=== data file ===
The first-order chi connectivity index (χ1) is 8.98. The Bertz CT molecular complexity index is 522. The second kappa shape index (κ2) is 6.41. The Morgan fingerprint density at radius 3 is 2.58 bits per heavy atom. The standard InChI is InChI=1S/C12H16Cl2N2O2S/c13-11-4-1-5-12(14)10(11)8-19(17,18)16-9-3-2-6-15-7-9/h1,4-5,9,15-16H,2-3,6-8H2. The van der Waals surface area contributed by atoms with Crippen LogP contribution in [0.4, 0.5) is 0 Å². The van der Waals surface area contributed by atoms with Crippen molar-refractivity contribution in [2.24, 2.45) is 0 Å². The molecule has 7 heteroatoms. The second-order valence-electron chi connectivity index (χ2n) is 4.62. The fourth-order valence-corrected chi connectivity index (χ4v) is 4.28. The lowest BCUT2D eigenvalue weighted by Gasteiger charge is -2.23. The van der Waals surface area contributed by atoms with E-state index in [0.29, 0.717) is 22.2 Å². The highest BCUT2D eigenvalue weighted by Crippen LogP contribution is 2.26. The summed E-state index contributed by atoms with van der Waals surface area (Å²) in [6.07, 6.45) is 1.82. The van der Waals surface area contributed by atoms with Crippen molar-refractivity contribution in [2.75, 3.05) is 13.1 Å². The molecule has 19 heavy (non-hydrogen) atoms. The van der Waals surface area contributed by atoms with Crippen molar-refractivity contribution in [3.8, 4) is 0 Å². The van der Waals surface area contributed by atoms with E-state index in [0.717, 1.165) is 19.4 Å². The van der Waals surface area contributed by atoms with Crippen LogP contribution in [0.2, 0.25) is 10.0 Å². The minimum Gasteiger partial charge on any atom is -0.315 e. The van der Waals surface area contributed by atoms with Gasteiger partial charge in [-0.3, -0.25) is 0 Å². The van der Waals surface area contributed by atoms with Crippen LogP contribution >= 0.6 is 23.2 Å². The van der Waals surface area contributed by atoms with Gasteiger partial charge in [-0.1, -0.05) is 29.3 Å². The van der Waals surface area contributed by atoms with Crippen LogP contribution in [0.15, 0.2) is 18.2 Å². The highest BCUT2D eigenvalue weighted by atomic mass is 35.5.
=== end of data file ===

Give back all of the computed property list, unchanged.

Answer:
The first-order chi connectivity index (χ1) is 8.98. The Bertz CT molecular complexity index is 522. The second kappa shape index (κ2) is 6.41. The Morgan fingerprint density at radius 3 is 2.58 bits per heavy atom. The standard InChI is InChI=1S/C12H16Cl2N2O2S/c13-11-4-1-5-12(14)10(11)8-19(17,18)16-9-3-2-6-15-7-9/h1,4-5,9,15-16H,2-3,6-8H2. The van der Waals surface area contributed by atoms with Crippen LogP contribution in [0.4, 0.5) is 0 Å². The van der Waals surface area contributed by atoms with Crippen molar-refractivity contribution in [2.24, 2.45) is 0 Å². The molecule has 7 heteroatoms. The second-order valence-electron chi connectivity index (χ2n) is 4.62. The fourth-order valence-corrected chi connectivity index (χ4v) is 4.28. The lowest BCUT2D eigenvalue weighted by Gasteiger charge is -2.23. The van der Waals surface area contributed by atoms with E-state index in [0.29, 0.717) is 22.2 Å². The highest BCUT2D eigenvalue weighted by Crippen LogP contribution is 2.26. The summed E-state index contributed by atoms with van der Waals surface area (Å²) in [6.07, 6.45) is 1.82. The van der Waals surface area contributed by atoms with Crippen molar-refractivity contribution in [2.75, 3.05) is 13.1 Å². The molecule has 19 heavy (non-hydrogen) atoms. The van der Waals surface area contributed by atoms with Crippen molar-refractivity contribution in [3.8, 4) is 0 Å². The van der Waals surface area contributed by atoms with E-state index in [0.717, 1.165) is 19.4 Å². The van der Waals surface area contributed by atoms with Crippen LogP contribution in [0.2, 0.25) is 10.0 Å². The minimum Gasteiger partial charge on any atom is -0.315 e. The van der Waals surface area contributed by atoms with Gasteiger partial charge in [-0.3, -0.25) is 0 Å². The van der Waals surface area contributed by atoms with Crippen LogP contribution >= 0.6 is 23.2 Å². The van der Waals surface area contributed by atoms with Gasteiger partial charge in [-0.1, -0.05) is 29.3 Å². The van der Waals surface area contributed by atoms with Crippen LogP contribution in [0.15, 0.2) is 18.2 Å². The highest BCUT2D eigenvalue weighted by atomic mass is 35.5.